IgoUgo knows islands. Caribbean classics and Pacific gems? Been there. But how much do we collectively know about the world’s largest isle? Well, thanks to a few hearty travelers with hankerings for the offbeat, we’re learning more about why we should go to Greenland. And if we head there soon, we’ll hit high season for the Aurora Borealis.
Since devouring the three journals from MikeInTown’s July Greenland trip—a “dream that became reality” for the seasoned traveler—we've revisited some other IgoUgo members’ tips for the extreme destination and ogled every stunning, ice-framed photo uploaded. Here are the top five suggested activities that made us fall in love with the idea of a fall or winter trip to the North of North.
Hike to Sermermuit
MikeInTown says: “There are three versions of this hike (2-hour, 4-hour, and 5-hour), all of which are well-marked and can be done on your own. However, we decided to pay for the 2-hour guided tour. Our guide served coffee and tea as we stood on the rocks at Suicide Gorge admiring the gleaming white icebergs in the ice fjord. The still, blue water mirrored the sky and icebergs perfectly. It was such a postcard moment.”
Boat Ride from Ilulissat to Eqi Glacier
Madlobster says: “This is a must, must tour. Head out from Ilulissat in a small fishing boat to the face of the Eqi Glacier. This glacier provides enough ice daily to satisfy New York's water needs! Melting a bit now, you had better get there within the next 10,000 years to see it in its peak. It remains one of the world's most dramatic spectacles. A must-see.”
Greenland National Museum and Archives in Nuuk
MikeInTown says: “The most famous exhibit in the Greenland National Museum is the Qilakitsoq Mummies. These are the remains of Inuit women and a child who died in Northern Greenland in the 15th century. Because of the cold climate and other factors, their bodies, clothing, and other belongings remained fairly well intact. The mummies were featured on the cover of National Geographic magazine.”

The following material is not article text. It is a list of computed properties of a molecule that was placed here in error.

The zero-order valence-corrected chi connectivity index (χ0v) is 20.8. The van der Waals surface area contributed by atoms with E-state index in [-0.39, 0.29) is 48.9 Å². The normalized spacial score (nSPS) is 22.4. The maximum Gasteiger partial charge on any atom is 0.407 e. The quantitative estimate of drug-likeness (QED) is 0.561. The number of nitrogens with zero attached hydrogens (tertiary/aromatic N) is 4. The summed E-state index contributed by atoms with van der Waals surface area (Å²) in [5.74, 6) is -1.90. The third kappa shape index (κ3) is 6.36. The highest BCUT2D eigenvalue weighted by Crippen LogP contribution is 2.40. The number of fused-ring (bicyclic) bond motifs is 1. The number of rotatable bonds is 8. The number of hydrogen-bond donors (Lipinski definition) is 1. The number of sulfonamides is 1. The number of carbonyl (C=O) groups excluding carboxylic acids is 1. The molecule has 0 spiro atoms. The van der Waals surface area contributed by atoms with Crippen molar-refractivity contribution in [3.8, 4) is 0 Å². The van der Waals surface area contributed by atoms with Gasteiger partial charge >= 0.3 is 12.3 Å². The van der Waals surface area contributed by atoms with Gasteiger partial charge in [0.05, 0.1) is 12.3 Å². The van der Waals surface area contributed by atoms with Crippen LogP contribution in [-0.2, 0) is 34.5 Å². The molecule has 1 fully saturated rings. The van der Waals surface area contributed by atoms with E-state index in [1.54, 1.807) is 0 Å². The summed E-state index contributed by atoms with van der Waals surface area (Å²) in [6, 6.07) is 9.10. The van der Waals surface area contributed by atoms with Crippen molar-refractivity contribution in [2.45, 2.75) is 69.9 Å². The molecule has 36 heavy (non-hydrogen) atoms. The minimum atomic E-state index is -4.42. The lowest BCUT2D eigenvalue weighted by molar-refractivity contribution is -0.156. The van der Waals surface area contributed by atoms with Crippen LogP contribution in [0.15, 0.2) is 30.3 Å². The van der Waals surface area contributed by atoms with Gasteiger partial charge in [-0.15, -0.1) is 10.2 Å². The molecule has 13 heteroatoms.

Winter Sports in Sisimiut
Knabe14 says: “Sisimiut has excellent countryside: high mountains towering up from sea level, fjords, and local glaciers. Lots of fishing and whale-watching. Wintertime opens up for more fun on snow scooter or dog sled. Don't worry—no polar bears in this area! Also, no mosquitoes in the winter!"
Ice Cap Excursion from Kangerlussuaq
MikeInTown says: “Just outside Kangerlussuaq are grand tundra and the world’s largest ice cap outside of Antarctica. It was approximately a 20-mile ride on a bumpy dirt road from Kangerlussuaq to Greenland's massive ice cap. The ride took us through beautiful wilderness with green tundra, rivers, lakes, and glaciers. We were let out at the end of the dirt road where we had to walk over a ridge to get to the ice cap. It was an incredible experience to walk on the ice cap. I felt so microscopic as I gazed out over the horizon and saw nothing but ice.”